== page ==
“Welcome to a new year, Peter. May it flow with grace and truth.”  Like clockwork, this message appeared on my birthday just 3 weeks ago.  Bob always shared the same message each year, just as he had greeted me in similar fashion every morning of the four summers I spent on the staff at Christikon Lutheran Bible Camp with, “welcome to a new day.”  This past Tuesday I received the saddest of news, Bob had just died, unexpectedly and unexplainably.

I can think of no other time that has so formed me than my time at Christikon just as I can think of no other person, beyond perhaps my parents, who had a greater hand in shaping how I see the world, God, and my place between them both.  Employing divinely granted wisdom, one of Bob’s greatest gifts was to gather the most exceptional of people to join him in Montana’s Absaroka-Beartooth Wilderness to experience first-hand, God’s handiwork made manifest in snow-capped mountains, wildflower-filled meadows, harmonies lifting on rising smoke, and bread and wine shared with the person sitting next to you.  It’s not a stretch for me to say, everything I have ever needed to understand about God, was made real for me at Christikon.  Things like:

  • Greet each person like it’s Jesus himself who has wandered in.
  • There is always room for more at our table.
  • There is especially a place for you at this table and we won’t begin until we know you’re here.
  • A good host can’t sit, eat, or relax until the last guest has been served.
  • Mealtime is preparation for communion and communion is preparation for mealtime.
  • Give people responsibility (especially young people) and trust they will surprise you.
  • If you get lost, just stop.  If you’re lonely, hug a tree.  Someone is looking for you.
  • Desserts matter.  So do naps. (Ok, this one is less theological but no less divine.)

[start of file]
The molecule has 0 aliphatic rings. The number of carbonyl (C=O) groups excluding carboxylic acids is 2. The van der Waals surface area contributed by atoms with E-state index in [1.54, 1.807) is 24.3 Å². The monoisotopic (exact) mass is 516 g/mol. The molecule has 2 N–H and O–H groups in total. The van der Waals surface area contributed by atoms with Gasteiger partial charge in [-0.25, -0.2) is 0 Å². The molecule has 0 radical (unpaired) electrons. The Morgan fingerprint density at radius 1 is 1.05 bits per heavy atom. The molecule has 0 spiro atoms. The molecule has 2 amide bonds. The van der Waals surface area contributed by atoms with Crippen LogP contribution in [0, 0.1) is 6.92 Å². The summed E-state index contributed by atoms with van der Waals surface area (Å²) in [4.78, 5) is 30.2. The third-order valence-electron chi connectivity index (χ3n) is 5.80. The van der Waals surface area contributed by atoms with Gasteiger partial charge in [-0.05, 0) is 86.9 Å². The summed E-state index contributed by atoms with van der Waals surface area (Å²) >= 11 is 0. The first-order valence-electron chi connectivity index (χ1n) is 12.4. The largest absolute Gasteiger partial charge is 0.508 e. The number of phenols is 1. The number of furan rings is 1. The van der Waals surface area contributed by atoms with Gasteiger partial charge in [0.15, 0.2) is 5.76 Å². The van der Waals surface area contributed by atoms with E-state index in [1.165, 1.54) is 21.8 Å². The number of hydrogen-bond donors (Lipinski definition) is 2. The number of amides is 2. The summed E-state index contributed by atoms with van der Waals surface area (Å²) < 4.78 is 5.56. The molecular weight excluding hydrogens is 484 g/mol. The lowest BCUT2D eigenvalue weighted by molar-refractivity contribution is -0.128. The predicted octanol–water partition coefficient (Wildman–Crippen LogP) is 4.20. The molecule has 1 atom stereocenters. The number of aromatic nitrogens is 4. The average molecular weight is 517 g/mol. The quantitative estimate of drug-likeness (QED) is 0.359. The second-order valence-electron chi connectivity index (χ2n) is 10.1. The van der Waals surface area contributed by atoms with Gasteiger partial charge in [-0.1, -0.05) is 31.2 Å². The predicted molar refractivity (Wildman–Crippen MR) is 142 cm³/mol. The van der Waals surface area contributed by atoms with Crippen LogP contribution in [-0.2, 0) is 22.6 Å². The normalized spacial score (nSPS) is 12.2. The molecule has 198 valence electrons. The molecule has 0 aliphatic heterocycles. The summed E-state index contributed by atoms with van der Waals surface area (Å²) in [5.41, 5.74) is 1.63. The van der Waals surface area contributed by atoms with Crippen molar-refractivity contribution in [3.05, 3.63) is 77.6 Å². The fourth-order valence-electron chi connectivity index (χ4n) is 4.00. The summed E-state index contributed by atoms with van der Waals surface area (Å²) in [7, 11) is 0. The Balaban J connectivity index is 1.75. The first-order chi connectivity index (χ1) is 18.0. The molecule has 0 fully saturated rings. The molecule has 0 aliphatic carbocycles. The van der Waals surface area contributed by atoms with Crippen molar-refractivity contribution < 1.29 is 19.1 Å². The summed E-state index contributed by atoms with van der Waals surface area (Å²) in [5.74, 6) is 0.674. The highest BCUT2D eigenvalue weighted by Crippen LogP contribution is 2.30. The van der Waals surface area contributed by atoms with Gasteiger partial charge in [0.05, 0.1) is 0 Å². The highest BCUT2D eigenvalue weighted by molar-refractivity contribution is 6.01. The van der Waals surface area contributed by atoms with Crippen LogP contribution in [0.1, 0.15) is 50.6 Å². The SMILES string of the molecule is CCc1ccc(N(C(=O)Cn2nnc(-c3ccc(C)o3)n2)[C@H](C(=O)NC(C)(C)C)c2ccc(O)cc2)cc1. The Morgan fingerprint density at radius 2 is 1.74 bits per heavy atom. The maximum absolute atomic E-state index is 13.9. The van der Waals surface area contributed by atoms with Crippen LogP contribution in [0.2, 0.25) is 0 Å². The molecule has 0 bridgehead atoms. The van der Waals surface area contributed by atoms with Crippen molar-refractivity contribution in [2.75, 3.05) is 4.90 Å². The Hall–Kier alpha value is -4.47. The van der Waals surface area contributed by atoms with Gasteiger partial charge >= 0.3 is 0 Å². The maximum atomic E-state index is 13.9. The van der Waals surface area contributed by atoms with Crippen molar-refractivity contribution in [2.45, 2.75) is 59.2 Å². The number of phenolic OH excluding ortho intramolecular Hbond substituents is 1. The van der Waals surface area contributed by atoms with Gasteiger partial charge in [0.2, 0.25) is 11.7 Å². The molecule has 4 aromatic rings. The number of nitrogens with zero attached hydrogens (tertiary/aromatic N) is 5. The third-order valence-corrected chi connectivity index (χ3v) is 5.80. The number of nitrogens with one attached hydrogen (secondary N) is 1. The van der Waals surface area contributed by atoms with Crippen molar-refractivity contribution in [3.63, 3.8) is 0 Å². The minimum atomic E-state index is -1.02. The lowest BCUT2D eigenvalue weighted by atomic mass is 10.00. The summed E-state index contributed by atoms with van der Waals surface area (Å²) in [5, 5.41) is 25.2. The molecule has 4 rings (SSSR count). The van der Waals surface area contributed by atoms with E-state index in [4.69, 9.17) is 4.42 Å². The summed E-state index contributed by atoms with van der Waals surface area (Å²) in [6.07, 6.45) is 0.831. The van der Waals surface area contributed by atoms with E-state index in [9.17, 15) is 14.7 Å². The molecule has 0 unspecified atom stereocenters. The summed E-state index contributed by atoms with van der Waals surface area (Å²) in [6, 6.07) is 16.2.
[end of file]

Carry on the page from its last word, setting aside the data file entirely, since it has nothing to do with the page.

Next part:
• Sacred truths can be found in secular music.  (For him it was John Denver, for me U2 and the Indigo Girls)
  • We need forgiveness, constantly.  God forgives, constantly.  We should too.
  • Sharing the peace should always feel like the most important part of each day.

There are many things I will miss about Bob but especially his voice.  He always chose his words so thoughtfully and with intention.  His cadence was uniquely captivating. When I preach, I often wonder if I’m hearing Bob’s voice in my head. I really hope that never stops.  For my wedding, Bob preached a sermon on Jesus turning water into wine at Cana, reinforcing the delight God has taken in our shared lives.  For my ordination, Bob once again brought his voice and his beautiful theology to weave the threads of my life together with God’s call.  In this sermon, the last time we were together, the words of George Herbert’s hymn added richness and depth to the gospel truths Bob shared with us and to which he has witnessed to his whole life, and now, also in his death.

Come, My Way, My Truth, My Life (ELW 816)

Come, my way, my truth, my life:
such a way as gives us breath;
such a truth as ends all strife;
such a life as killeth death.
Come, my light, my feast, my strength:
such a light as shows a feast;
such a feast as mends in length;
such a strength as makes his guest.

Come, my joy, my love, my heart:
such a joy as none can move;
such a love as none can part;
such a heart as joys in love.

So much of the grace and truth I have been blessed to experience flowed through you Bob. Thank you.

May God’s peace find you this day (and preferably in the embrace of someone who loves you).  -Pastor Peter